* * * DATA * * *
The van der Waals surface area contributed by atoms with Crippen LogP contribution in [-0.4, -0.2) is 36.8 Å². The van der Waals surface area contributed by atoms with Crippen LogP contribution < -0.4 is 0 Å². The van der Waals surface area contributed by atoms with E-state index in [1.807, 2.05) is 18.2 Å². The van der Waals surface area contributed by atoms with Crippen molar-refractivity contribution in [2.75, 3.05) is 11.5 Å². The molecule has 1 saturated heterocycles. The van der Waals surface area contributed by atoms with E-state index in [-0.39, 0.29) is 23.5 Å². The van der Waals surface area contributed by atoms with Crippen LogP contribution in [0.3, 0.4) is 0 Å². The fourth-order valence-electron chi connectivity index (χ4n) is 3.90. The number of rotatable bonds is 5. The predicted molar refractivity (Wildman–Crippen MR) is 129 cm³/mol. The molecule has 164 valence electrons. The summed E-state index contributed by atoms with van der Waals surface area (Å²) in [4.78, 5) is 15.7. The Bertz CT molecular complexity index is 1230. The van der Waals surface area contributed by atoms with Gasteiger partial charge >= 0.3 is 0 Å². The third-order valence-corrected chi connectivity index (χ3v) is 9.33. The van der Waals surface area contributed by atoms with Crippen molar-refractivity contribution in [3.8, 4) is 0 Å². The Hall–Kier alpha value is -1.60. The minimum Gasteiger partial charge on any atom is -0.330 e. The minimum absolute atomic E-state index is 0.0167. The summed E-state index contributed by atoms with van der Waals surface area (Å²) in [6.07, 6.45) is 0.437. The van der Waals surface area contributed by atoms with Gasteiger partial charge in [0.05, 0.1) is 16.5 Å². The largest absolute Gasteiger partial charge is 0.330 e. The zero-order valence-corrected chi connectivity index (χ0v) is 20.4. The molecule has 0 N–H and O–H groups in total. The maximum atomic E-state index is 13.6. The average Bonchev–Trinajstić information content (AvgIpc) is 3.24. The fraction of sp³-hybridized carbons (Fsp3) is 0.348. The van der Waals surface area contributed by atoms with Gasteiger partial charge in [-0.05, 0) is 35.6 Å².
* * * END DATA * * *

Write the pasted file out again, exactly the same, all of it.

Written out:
The van der Waals surface area contributed by atoms with Crippen LogP contribution in [-0.4, -0.2) is 36.8 Å². The van der Waals surface area contributed by atoms with Crippen LogP contribution < -0.4 is 0 Å². The van der Waals surface area contributed by atoms with E-state index in [1.807, 2.05) is 18.2 Å². The van der Waals surface area contributed by atoms with Crippen molar-refractivity contribution in [2.75, 3.05) is 11.5 Å². The molecule has 1 saturated heterocycles. The van der Waals surface area contributed by atoms with E-state index in [-0.39, 0.29) is 23.5 Å². The van der Waals surface area contributed by atoms with Crippen LogP contribution in [0.3, 0.4) is 0 Å². The fourth-order valence-electron chi connectivity index (χ4n) is 3.90. The number of rotatable bonds is 5. The predicted molar refractivity (Wildman–Crippen MR) is 129 cm³/mol. The molecule has 164 valence electrons. The summed E-state index contributed by atoms with van der Waals surface area (Å²) in [4.78, 5) is 15.7. The Bertz CT molecular complexity index is 1230. The van der Waals surface area contributed by atoms with Gasteiger partial charge >= 0.3 is 0 Å². The third-order valence-corrected chi connectivity index (χ3v) is 9.33. The van der Waals surface area contributed by atoms with Crippen molar-refractivity contribution in [3.8, 4) is 0 Å². The Hall–Kier alpha value is -1.60. The minimum Gasteiger partial charge on any atom is -0.330 e. The minimum absolute atomic E-state index is 0.0167. The summed E-state index contributed by atoms with van der Waals surface area (Å²) in [6.07, 6.45) is 0.437. The van der Waals surface area contributed by atoms with Gasteiger partial charge in [0.05, 0.1) is 16.5 Å². The largest absolute Gasteiger partial charge is 0.330 e. The zero-order valence-corrected chi connectivity index (χ0v) is 20.4. The molecule has 0 N–H and O–H groups in total. The maximum atomic E-state index is 13.6. The average Bonchev–Trinajstić information content (AvgIpc) is 3.24. The fraction of sp³-hybridized carbons (Fsp3) is 0.348. The van der Waals surface area contributed by atoms with Gasteiger partial charge in [-0.05, 0) is 35.6 Å².